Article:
When you are sketching, you may be at the point where you are ready to shade your artwork. However, you might not have the proper pencil in hand to do so.
Beginners and experienced artists alike may have issues with shading, and it may be directly from their tools. The proper pencil used for sketching is a soft graphite pencil. These pencils will be in the grade B range.
Each pencil has a grade with specifics belonging to the grade. In the world of sketching a shading, many details go on when it comes down to picking the right pencil.
What pencil grades are best for shading?
There are many different types of pencil grades. Each grade is dependent on how soft and hard the lead and graphite are in the pencil.
The following grades are:
- H-grade. An H-grade pencil is a lighter and finer grade, as the ‘H’ stands for hardness. The lines created are thin and can create precise detail. The higher number in the grade means the harder the lead will be. The H-grade pencils do not smudge easily as they are more chiseled and fine. An H-grade pencil will not be best for shading as the lines may be too fine.
- B-grade. The B-grade pencil has more soft graphite to create dark strokes as the ‘B’ stands for blackness. The higher the number corresponding with the grade, the softer and darker the lead will be. The B-grade pencils smudge easily, which will make them perfect for shading, and are the most commonly used for it.
- F-grade. An F-grade pencil produces a chiseled thin line as the ‘F’ means fine point. The F-grade pencil should be avoided when shading, as they will not create a shade at all.
- HB-grade. An HB-grade pencil sits directly between the H-grade and the B-grade scale. It is the most commonly found pencil and does a good job of shading. However, it is not as soft as a B-grade pencil.
Once you know what each grade of pencil means, it is easier to know what will work best for the shading you are trying to create. A soft B-grade pencil will work best for light to medium shading and will allow for soft strokes for shading.
A 2B-grade pencil creates medium to dark shading. This grade of pencil will allow you to create a range of tones from light to dark depending on how heavy your hand is on the tool. Experimenting with the pencil is best, so you can see if the darkness works well for your sketch.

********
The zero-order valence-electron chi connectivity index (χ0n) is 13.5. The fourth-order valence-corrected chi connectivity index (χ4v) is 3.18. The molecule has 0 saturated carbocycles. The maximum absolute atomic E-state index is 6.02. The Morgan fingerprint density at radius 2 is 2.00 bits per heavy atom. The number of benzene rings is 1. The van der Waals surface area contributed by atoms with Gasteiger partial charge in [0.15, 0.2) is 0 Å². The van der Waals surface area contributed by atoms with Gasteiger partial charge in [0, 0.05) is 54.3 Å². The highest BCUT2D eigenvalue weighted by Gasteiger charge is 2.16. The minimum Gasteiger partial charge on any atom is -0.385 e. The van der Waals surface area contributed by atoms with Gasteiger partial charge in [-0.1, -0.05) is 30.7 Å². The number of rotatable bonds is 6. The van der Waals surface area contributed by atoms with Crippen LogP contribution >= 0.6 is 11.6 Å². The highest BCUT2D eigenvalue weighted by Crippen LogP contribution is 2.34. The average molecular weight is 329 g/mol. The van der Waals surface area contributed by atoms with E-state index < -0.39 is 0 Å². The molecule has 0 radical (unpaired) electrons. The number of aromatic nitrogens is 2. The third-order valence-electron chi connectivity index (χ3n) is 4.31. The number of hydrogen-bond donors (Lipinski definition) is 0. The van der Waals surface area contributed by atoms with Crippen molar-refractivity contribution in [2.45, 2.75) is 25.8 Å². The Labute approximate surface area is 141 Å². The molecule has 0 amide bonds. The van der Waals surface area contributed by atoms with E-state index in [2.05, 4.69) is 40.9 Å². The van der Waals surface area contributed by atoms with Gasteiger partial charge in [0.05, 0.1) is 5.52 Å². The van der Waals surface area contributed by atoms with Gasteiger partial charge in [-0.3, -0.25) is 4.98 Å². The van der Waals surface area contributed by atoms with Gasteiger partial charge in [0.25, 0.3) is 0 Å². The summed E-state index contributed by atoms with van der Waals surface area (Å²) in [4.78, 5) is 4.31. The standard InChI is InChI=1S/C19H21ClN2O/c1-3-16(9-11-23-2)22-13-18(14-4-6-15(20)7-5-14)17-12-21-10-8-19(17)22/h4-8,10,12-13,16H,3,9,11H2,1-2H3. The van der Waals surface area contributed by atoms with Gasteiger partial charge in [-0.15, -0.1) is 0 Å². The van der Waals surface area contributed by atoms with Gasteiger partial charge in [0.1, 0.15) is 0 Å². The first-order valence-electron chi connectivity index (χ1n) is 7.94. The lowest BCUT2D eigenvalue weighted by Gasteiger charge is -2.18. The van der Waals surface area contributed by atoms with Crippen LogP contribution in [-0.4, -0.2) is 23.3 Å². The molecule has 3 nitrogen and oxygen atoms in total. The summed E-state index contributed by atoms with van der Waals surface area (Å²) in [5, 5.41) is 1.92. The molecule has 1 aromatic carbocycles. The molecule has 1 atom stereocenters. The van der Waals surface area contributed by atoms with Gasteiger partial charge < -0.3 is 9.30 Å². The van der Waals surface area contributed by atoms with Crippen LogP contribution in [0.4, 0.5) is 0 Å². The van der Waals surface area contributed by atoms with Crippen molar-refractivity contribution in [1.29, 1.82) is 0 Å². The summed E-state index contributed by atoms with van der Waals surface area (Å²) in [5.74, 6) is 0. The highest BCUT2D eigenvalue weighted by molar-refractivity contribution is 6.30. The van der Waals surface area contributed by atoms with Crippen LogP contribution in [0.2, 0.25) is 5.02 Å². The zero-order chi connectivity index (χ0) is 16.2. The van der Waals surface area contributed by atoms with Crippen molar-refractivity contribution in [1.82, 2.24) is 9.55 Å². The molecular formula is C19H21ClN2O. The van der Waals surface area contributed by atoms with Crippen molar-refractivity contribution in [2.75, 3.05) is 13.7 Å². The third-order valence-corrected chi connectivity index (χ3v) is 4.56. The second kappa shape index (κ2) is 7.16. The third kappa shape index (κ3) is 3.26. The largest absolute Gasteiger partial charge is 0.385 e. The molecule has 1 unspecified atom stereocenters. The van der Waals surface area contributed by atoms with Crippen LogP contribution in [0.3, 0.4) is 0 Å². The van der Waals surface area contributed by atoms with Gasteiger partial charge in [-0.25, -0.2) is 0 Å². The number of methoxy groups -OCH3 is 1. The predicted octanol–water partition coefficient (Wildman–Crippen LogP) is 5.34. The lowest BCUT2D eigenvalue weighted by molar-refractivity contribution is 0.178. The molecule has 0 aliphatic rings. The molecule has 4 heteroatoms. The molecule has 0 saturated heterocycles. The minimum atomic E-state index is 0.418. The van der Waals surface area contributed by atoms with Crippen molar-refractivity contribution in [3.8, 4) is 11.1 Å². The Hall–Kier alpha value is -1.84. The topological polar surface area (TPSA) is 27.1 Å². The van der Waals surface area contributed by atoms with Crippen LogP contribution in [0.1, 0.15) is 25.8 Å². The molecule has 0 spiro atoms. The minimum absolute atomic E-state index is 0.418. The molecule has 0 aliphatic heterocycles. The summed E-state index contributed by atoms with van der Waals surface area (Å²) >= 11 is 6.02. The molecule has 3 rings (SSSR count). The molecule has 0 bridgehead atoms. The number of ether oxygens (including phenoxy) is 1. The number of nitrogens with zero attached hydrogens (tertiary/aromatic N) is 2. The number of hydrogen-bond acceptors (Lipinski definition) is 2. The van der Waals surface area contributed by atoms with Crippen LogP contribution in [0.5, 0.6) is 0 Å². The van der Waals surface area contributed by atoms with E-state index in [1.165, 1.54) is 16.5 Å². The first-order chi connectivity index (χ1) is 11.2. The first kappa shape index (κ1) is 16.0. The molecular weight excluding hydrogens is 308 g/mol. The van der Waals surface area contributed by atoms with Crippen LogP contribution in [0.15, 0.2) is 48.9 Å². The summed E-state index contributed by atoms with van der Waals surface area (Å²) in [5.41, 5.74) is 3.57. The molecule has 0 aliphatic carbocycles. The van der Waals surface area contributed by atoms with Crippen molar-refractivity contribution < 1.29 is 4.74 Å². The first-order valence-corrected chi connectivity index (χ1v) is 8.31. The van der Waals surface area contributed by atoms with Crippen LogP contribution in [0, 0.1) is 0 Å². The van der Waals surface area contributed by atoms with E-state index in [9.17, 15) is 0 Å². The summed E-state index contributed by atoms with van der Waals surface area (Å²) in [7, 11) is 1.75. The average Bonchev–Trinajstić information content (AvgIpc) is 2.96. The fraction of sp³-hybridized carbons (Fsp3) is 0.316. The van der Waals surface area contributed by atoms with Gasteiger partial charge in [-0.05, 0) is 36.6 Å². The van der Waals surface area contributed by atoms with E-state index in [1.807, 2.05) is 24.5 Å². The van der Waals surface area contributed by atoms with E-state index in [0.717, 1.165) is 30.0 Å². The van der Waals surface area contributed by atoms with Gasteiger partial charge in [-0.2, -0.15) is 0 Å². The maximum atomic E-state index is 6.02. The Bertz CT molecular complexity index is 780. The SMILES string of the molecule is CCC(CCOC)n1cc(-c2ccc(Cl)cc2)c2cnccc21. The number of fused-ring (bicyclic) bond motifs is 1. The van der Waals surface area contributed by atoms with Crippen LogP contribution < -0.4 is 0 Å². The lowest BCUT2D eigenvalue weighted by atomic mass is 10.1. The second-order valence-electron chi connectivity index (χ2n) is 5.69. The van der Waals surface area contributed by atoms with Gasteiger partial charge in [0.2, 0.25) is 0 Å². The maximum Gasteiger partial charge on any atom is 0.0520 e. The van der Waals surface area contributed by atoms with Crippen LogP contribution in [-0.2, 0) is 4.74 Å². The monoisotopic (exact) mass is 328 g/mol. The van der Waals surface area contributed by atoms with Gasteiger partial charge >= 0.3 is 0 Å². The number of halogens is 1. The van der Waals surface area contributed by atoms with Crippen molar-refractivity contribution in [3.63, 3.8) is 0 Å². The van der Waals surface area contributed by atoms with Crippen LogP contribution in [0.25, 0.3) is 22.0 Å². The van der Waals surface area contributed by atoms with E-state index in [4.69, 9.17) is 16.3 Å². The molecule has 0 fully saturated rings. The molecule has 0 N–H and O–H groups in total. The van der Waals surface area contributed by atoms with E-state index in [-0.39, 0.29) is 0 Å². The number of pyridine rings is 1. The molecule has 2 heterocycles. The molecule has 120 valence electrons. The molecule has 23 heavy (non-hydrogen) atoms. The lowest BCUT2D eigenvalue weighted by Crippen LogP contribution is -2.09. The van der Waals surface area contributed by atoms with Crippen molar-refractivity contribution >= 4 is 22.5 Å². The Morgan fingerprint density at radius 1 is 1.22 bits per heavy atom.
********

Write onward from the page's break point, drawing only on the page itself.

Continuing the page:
Mid-range pencils within the B-grade are very common among artists. The mid-range allows you to control what tones the shading ends up being. The darker the shading is, is completely dependent on your weight on the pencil.
However, if you want a darker tone within your sketch, you may need to venture out from the mid-range B-grades.
What grades work best for darker shading?
If the mid-range B-grade pencils are not shading dark enough, you may find your 2B-grade pencil not being of use to you. These are the drawbacks of a lighter or mid-range B-grade pencil, as they do not allow you to intensely shade a certain sketch.
When it comes to darker shading, a 4B-grade will work well. It is soft and can create a layer of shade quickly. It also takes a while to go blunt.
A 6B-grade pencil works well for very dark areas of your sketch. It is very soft and will go blunt quite quickly. Since it is so soft, it can be very fuzzy and will look grainy. When it comes to details, it is difficult to use.
Do you need to consider sheen when shading?
When you shade a sketch quite dark, it can come through very heavy and shiny. This is what may be called burnished graphite. As the graphite of the pencil has covered your sketch.
Harder pencils are mixed with clay, so the luster of graphite is missing. Softer pencils like the B-grade pencils are filled with graphite that will luster your sketch.
When you are picking out your pencils for shading, experiment and find out which types of pencils produce the best shade with less shine.
How to get rid of shading glare?
When you are shading and the luster is not leaving. It is best to find a solution. B-grade pencils are bound to leave a glare that reflects light. This process can be quite frustrating and may ruin your sketch.
The heavier your hand is or the more pressure you apply, you burnish the graphite. Burnishing graphite is a similar process to polishing a metal. This is what creates the shine you see in your sketch.
To avoid the glare in the first place, use smooth paper that is easy to darken. The smoother the paper, the less pressure you have to apply when it comes to shading. However, if you are using textured paper you will find yourself applying more pressure creating lustered graphite within your sketch.
However, if it is too late and your sketch is shiny, it may be difficult to reverse. You can use a matte fixative spray that can get rid of the glare. This solution may not fix the luster of your sketch. It is best to avoid the issue by checking how much you will be shading and the paper you are using for your process.